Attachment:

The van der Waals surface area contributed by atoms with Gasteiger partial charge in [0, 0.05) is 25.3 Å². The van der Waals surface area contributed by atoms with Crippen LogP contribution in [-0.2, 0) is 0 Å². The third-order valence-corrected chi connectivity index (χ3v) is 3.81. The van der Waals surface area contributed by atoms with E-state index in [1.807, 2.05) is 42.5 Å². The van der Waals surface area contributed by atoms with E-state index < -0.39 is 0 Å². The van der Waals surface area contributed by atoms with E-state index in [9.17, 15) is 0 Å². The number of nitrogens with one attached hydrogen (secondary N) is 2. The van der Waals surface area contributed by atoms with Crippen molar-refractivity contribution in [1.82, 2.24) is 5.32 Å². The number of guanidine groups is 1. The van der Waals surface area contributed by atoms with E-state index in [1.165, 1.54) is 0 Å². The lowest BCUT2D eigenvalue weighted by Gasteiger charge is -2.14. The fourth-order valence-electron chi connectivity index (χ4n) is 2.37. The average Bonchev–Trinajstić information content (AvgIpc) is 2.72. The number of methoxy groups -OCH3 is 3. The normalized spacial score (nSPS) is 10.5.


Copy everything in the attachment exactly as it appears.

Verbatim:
The van der Waals surface area contributed by atoms with Gasteiger partial charge in [0, 0.05) is 25.3 Å². The van der Waals surface area contributed by atoms with Crippen LogP contribution in [-0.2, 0) is 0 Å². The third-order valence-corrected chi connectivity index (χ3v) is 3.81. The van der Waals surface area contributed by atoms with E-state index in [1.807, 2.05) is 42.5 Å². The van der Waals surface area contributed by atoms with E-state index < -0.39 is 0 Å². The van der Waals surface area contributed by atoms with E-state index in [9.17, 15) is 0 Å². The number of nitrogens with one attached hydrogen (secondary N) is 2. The van der Waals surface area contributed by atoms with Crippen molar-refractivity contribution in [1.82, 2.24) is 5.32 Å². The number of guanidine groups is 1. The van der Waals surface area contributed by atoms with E-state index in [1.165, 1.54) is 0 Å². The lowest BCUT2D eigenvalue weighted by Gasteiger charge is -2.14. The fourth-order valence-electron chi connectivity index (χ4n) is 2.37. The average Bonchev–Trinajstić information content (AvgIpc) is 2.72. The number of methoxy groups -OCH3 is 3. The normalized spacial score (nSPS) is 10.5.